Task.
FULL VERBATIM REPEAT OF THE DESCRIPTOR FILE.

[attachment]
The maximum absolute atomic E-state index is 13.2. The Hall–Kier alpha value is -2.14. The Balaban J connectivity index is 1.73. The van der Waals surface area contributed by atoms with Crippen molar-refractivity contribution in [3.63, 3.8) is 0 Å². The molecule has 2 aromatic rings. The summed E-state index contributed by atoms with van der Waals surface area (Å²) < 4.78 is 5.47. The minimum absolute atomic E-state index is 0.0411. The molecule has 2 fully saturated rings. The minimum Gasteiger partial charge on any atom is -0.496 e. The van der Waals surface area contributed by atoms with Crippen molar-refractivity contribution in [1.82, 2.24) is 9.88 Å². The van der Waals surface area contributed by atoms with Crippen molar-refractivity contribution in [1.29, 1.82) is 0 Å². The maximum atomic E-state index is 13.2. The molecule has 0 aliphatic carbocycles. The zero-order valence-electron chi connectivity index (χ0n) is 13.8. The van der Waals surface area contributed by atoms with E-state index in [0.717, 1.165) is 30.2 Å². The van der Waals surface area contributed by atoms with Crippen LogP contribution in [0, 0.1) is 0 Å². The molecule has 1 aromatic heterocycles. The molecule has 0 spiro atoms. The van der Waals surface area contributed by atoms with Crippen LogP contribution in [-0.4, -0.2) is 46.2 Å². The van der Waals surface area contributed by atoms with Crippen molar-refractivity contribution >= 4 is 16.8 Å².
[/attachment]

The maximum absolute atomic E-state index is 13.2. The Hall–Kier alpha value is -2.14. The Balaban J connectivity index is 1.73. The van der Waals surface area contributed by atoms with Crippen molar-refractivity contribution in [3.63, 3.8) is 0 Å². The molecule has 2 aromatic rings. The summed E-state index contributed by atoms with van der Waals surface area (Å²) < 4.78 is 5.47. The minimum absolute atomic E-state index is 0.0411. The molecule has 2 fully saturated rings. The minimum Gasteiger partial charge on any atom is -0.496 e. The van der Waals surface area contributed by atoms with Crippen molar-refractivity contribution in [1.82, 2.24) is 9.88 Å². The van der Waals surface area contributed by atoms with Crippen molar-refractivity contribution in [1.29, 1.82) is 0 Å². The maximum atomic E-state index is 13.2. The molecule has 0 aliphatic carbocycles. The zero-order valence-electron chi connectivity index (χ0n) is 13.8. The van der Waals surface area contributed by atoms with E-state index in [0.717, 1.165) is 30.2 Å². The van der Waals surface area contributed by atoms with Crippen LogP contribution in [0, 0.1) is 0 Å². The molecule has 1 aromatic heterocycles. The molecule has 0 spiro atoms. The van der Waals surface area contributed by atoms with Crippen LogP contribution in [-0.4, -0.2) is 46.2 Å². The van der Waals surface area contributed by atoms with Crippen molar-refractivity contribution >= 4 is 16.8 Å².